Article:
The Medica Medicine + Sports Conference highlights how big data and AI are transforming the world of sports medicine. Innovation in digital sports technology is helping athletes push boundaries.
In the ultra-competitive world of sport, champions are distinguished from also-rans by mere thousandths of a second or fractions of a millimeter. The goal of every professional athlete or sportsperson in their prime is to be at the peak of fitness and self-discipline for the chance to be named the best. But how, when the difference between winning and losing is so slight, can they outperform the chasing pack?
For a growing number of sportspeople, cutting edge technology is one way of gaining an edge. In today’s digital age, the combination of advanced analytics and the increasing sophistication of data-gathering systems is transforming the way sports professionals play, coach, train, recruit and recover from injury. This technology, in turn, is filtering down to the amateur sports market.
Data has long played an instrumental role in the development of sports and sportspeople. Metrics that were once recorded with a pen and paper are now aggregated and processed by sensors, wearables and increasingly smart software. Driven by big data, these technologies provide the most intricate details about sporting performance, enabling athletes to fine tune their training regimes. By monitoring levels of strain and exertion, they can also help to prevent injury. Tim Clark, founder and President of San Francisco-based Scribe Labs, said:
“In terms of performance enhancement, the sports technology market is now transitioning from a laboratory or clinic-based model to one where wearable technology is enabling far more interaction with the athlete at a remote level.”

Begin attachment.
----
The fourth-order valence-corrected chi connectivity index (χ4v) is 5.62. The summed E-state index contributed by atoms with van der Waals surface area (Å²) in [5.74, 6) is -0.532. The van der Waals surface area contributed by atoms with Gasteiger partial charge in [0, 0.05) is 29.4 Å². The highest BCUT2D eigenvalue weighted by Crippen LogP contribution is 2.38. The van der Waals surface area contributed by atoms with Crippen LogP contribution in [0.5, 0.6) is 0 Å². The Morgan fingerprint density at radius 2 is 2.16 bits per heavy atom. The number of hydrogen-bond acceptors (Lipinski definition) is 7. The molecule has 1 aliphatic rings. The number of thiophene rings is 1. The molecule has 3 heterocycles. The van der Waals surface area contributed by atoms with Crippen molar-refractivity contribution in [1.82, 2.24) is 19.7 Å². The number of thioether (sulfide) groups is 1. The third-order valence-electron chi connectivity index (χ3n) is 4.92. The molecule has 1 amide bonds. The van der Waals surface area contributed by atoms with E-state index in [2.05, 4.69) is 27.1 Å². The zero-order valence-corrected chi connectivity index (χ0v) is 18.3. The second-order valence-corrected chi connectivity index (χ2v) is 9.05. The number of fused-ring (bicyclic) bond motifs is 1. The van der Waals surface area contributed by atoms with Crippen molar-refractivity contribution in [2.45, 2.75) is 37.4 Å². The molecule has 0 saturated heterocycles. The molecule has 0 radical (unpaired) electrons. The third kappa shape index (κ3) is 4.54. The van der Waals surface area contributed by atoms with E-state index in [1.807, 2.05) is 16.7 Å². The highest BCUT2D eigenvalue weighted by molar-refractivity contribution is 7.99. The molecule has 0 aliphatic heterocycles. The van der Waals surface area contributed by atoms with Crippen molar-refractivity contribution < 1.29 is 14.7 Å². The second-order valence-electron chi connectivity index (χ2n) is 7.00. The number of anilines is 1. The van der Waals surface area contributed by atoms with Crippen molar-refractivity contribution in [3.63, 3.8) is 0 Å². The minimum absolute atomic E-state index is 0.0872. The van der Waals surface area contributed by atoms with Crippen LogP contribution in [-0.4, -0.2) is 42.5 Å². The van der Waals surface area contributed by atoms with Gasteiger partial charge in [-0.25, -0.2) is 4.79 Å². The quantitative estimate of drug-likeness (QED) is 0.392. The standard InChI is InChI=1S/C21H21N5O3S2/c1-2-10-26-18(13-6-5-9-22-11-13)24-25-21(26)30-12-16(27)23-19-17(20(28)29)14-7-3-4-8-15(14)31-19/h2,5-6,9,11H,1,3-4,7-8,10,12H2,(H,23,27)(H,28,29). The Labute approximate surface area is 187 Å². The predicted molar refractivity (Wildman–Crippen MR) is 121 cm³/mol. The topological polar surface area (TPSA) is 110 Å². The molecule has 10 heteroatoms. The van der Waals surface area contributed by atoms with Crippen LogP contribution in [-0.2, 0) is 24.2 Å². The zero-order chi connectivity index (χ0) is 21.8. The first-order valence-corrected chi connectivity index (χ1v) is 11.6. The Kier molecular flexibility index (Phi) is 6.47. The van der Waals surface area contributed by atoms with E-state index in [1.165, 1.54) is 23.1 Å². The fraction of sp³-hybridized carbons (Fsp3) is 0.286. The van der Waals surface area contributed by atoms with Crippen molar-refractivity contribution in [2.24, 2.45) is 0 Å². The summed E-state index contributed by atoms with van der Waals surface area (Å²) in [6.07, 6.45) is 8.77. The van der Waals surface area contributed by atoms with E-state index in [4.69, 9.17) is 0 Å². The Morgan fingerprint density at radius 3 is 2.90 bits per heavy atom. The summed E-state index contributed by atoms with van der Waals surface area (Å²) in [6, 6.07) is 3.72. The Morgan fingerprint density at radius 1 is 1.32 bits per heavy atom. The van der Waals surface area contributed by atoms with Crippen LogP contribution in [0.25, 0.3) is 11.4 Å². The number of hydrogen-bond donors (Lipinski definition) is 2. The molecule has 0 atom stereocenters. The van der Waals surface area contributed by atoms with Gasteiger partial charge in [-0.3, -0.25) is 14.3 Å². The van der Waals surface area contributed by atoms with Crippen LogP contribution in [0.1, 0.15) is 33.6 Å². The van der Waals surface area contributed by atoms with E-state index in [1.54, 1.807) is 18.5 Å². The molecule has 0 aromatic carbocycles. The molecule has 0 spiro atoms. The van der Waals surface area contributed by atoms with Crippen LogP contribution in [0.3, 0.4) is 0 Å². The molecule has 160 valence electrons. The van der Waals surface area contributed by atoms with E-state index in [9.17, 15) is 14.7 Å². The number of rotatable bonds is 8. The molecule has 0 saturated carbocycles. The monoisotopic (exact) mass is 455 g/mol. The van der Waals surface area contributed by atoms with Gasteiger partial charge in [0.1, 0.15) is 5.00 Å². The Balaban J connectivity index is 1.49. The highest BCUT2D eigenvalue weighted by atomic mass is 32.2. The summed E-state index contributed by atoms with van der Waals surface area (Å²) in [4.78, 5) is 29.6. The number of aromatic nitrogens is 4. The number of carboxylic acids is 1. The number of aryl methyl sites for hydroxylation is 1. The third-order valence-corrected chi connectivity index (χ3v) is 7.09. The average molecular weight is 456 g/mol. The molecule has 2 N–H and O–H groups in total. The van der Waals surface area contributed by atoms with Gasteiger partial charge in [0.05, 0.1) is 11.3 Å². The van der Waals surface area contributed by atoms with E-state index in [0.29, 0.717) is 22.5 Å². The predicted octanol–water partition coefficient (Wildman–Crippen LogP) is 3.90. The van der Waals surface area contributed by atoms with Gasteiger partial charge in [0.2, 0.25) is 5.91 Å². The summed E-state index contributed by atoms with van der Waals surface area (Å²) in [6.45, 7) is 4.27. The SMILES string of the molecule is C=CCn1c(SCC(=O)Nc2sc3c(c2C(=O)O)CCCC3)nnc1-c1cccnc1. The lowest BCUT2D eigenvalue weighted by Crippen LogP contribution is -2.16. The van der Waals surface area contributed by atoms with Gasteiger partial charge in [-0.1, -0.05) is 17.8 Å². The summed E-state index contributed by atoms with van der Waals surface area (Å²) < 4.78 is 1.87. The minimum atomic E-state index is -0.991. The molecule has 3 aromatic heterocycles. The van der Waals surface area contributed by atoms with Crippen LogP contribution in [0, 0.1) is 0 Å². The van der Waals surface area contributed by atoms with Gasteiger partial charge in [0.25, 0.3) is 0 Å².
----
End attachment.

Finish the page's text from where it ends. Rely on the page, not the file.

Scribe Labs’ Runscribe is an advanced wearable that captures 3D running metrics, allowing athletes to track and analyze their running mechanics. The RunScribe system comprises two, shoe-worn “footpods” which pair with an iOS or Android app. It allows users to identify biomechanical problems such as imbalances, and to determine how their running changes with cadence or different footwear.
The MVN Analyze system from Dutch company Xsens also relies on wearable sensors, with 17 IMU trackers placed on the athlete’s body (an IMU is a self-contained system that measures linear and angular motion with gyroscopes and accelerometers). The English Institute of Sport recently used the system to prepare biomechanical data for the 2018 Winter Olympics. Xsens Product Manager Peter Hartman explained:
“These tiny motion trackers capture everything from the smallest twitches to full-scale dynamic movement. The MVN Analyze biomechanical model and sensor fusion algorithms then process the data to ensure the highest quality motion analysis, even in challenging magnetically disturbed environments.”
Sports analytics is one of the most rapidly developing areas of sports technology, with the value of the market forecast to reach a staggering $4.7 billion by 2021. The evolution of artificial intelligence (AI) technology is one of the factors driving this growth, as there is simply no way for humans to identify patterns as quickly or as accurately as machines in the huge volumes of data being generated.
Integrated with artificial intelligence and virtual assistants, sports sensors can now process the data they collect in real-time, providing athletes of all levels with instant information and tips about their health and training routines.
Run Free Pro BIO, for example, are the world’s first AI earphones with gait analysis. Developed by California-based SOUL Electronics, they monitor running form and provide real-time voice coaching. Washington State-based Sensoria offers a range of AI sportswear, including a smart sock V2.0, which detects a runner’s crucial core metrics, including cadence, foot landing and impact forces. With data streamed to an iOS app in real time, an AI-empowered coach called Mara provides advice on how to run further, faster and healthier.